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| | |-+  can I start a Williams in reverse
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Author Topic: can I start a Williams in reverse  (Read 3887 times)
lelandb124

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« on: July 29, 2013, 12:41:59 PM »

I have read the procedures for starting in neutral, and locking in forward.  Have 2 powered F-3's and would like one to start in reverse to run A-B-A.  Is there a simple solution, similar to the start in neutral mod?
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phillyreading

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« Reply #1 on: July 29, 2013, 02:25:39 PM »

The procedures might work for starting an engine in reverse, if you reverse an item or two, not sure.

If your Williams are new, don't do this or you will void the warrenty!

I have some older Williams F-7 AA engines that I wired up to a bridge rectifier(6 amp, 50 volt) instead of a circuit board and they work great now. Plenty of power and stay locked in the position that I want. REMEMBER no direction with a bridge rectifier.
To do so, remove the circuit board and install the bridge rectifier in it's place, make sure to connect the motor wires only to the bridge rectifier leads. The plus and minus lead go to the motor the other leads on the rectifier go to track power. If it runs the wrong direction reverse the plus & minus to the motor wires.

Lee F.
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Joe Satnik


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« Reply #2 on: July 29, 2013, 03:01:02 PM »

Dear Leland,

To change the polarity of the two DC motors,

1.) Disconnect the front motor 4 pin plug from the reverser board, then swap the blue and yellow wire pins in the plug.

You can remove a pin by gently pressing its locking pin with a small flat screwdriver (or bent paper clip) in the pin's slot on the side of the plug,

then gently pulling on it's wire.

Edit: Add: Re-connect the front motor 4 pin plug to the reverser board. 

2.) Repeat for the rear motor 4 pin plug.  

Tip:  Write down (save) the order of the wire colors you want going into the plugs.  

e.g., "Start in Forward-- Blue, Black, Red, Yellow."

"Start in Reverse-- Yellow, Black, Red, Blue."  "Never move black or red."

Hope this helps.

Sincerely,

Joe Satnik  
« Last Edit: August 06, 2013, 02:57:02 PM by Joe Satnik » Logged

If your loco is too heavy to lift, you'd better be able to ride in, on or behind it.
lelandb124

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« Reply #3 on: July 31, 2013, 02:42:34 PM »

Thanks Joe, sounds like the type of answer I was looking for.
And easily reversible in the future, if I would want to sell it.
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Joe Satnik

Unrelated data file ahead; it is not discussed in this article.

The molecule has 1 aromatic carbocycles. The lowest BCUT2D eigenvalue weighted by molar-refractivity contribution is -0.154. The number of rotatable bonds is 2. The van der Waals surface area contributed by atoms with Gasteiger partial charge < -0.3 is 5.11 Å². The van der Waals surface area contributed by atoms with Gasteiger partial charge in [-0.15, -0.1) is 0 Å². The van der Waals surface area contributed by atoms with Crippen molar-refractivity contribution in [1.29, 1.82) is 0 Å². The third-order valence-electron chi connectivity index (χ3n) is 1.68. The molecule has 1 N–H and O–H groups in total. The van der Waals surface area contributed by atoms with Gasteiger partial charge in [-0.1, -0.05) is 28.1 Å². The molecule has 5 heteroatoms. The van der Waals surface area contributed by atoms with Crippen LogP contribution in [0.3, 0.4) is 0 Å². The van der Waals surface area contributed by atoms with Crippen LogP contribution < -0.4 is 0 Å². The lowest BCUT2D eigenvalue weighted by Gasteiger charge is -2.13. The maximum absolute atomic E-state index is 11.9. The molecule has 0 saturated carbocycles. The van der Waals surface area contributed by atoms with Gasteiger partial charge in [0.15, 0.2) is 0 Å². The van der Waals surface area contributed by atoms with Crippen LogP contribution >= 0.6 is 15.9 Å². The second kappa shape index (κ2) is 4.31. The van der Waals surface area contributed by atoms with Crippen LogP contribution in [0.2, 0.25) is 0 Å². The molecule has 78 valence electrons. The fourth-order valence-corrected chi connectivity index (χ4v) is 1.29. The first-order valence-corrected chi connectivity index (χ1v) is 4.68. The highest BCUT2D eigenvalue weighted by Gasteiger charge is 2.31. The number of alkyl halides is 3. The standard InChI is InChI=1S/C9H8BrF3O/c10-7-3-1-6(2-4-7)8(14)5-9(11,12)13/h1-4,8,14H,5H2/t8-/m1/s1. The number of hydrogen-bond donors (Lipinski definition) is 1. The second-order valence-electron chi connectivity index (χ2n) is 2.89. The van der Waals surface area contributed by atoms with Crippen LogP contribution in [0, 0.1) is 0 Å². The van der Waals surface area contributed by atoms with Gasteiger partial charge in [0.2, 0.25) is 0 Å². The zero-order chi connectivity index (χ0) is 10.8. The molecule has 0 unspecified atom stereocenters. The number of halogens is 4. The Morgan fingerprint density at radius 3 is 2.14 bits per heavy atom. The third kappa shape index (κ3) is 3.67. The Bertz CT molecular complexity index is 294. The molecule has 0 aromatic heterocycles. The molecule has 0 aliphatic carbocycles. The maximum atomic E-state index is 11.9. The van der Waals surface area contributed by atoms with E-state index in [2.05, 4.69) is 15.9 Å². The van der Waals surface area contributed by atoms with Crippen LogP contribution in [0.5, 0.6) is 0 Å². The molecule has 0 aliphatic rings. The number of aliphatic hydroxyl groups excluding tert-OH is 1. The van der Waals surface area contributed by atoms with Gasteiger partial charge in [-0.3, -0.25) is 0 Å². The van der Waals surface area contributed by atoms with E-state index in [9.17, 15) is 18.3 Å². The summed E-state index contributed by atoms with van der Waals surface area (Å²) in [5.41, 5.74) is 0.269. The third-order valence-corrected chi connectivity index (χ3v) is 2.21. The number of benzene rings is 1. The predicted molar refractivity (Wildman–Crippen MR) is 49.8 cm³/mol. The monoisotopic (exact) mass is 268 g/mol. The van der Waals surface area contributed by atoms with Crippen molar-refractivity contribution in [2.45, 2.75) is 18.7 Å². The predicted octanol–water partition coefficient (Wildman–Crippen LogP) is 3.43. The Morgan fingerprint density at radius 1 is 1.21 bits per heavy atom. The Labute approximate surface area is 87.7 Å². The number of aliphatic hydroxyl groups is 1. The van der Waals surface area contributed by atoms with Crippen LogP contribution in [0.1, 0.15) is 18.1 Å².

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« Reply #4 on: July 31, 2013, 10:06:08 PM »

Dear Leland,

Hope it all works out for you.

Just a follow up, if you ever find the two Williams or WBB locos fighting each other,

it is usually because the separate reverse boards have gotten out of sync with each other. 

To get them back in sync, just hold down the "direction" button on your transformer for a few (5 ?) seconds. 

When you let go of the button, both locos should go in the same direction (lead unit forward, rear unit following). 

If it doesn't correct, hold the direction button down for a longer time. 

Hope this helps.

Sincerely,

Joe Satnik

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If your loco is too heavy to lift, you'd better be able to ride in, on or behind it.
lelandb124

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« Reply #5 on: August 06, 2013, 08:16:15 AM »

Joe, thanks for the heads-up.
Had a chance to make the wire reversal this weekend, and it worked to perfection.
Appreciate all the good info.
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Joe Satnik


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« Reply #6 on: August 06, 2013, 02:38:53 PM »

Dear Leland,

Thanks for the kind words. 

Glad it all worked out for you.

Sincerely,

Joe Satnik

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If your loco is too heavy to lift, you'd better be able to ride in, on or behind it.
stubbsO

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« Reply #7 on: September 30, 2013, 02:34:00 PM »

You could also just flip the wires at the solder lugs on the motor as well.
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Joe Satnik


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« Reply #8 on: September 30, 2013, 03:05:27 PM »

Dear Stubbs,

Yes, there are other ways to reverse the polarity to the DC motors. 

However, my soldering will look no where near factory stock soldering,

especially after doing the job twice.

(Once to get it to start in reverse, the second time to get it to start in forward again, to re-sell the loco.)

Also, the blue and yellow wires may not be the same length around the motor from the last tie wrap around the truck's wire bundle.   

I just know that I can pull and insert connector pins a lot cleaner than I can solder.

Hope this helps.

Sincerely,

Joe Satnik   
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If your loco is too heavy to lift, you'd better be able to ride in, on or behind it.
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